Four years after promising to change Washington, President Obama has left everyone guessing just how much change will occur in a second term. This time, he may not want many tweaks to his senior staff or his Cabinet. But, like the past five two-term presidents, Obama will find that things never stay the same—even if he wants them to.
The president has had a fair amount of turbulence in his White House staff, including three chiefs of staff, two press secretaries, two legislative directors, and a shifting cast of senior advisers. But he has had a remarkably stable Cabinet. Only two of Obama’s 15 Cabinet posts have turned over—Defense and Commerce. And only two of his six Cabinet-level slots have seen turnover—budget director and head of the Council of Economic Advisers. But that very stability hints at the change to come in a second term. The long hours and constant stress inevitably take their toll. Few people have the stamina to last eight years.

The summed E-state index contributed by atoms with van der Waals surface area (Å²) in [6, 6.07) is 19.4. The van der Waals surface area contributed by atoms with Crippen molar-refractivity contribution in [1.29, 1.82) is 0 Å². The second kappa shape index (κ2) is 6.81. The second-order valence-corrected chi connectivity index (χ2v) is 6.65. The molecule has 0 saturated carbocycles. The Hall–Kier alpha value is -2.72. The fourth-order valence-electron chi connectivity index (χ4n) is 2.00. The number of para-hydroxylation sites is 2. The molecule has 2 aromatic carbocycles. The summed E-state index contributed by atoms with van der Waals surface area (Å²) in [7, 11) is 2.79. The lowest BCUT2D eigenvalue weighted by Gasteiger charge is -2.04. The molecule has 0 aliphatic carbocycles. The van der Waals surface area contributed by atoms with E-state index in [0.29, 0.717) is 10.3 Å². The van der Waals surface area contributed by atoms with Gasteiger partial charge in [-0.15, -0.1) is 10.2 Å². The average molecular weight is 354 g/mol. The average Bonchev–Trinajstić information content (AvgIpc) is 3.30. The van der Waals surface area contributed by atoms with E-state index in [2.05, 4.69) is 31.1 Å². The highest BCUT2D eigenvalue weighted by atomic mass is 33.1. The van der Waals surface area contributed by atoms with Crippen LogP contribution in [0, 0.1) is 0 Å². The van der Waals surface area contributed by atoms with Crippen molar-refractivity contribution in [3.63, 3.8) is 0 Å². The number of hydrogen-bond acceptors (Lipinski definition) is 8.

On average in the five two-term presidencies since World War II, only one or two Cabinet officers have stayed for eight years. Bill Clinton held on to the most; five of his Cabinet secretaries stuck it out for the second term. In the Dwight Eisenhower and George W. Bush administrations, two Cabinets officers served for eight years; Richard Nixon and Ronald Reagan each had one who did the full stretch. That history suggests a big turnover ahead for a reelected Obama.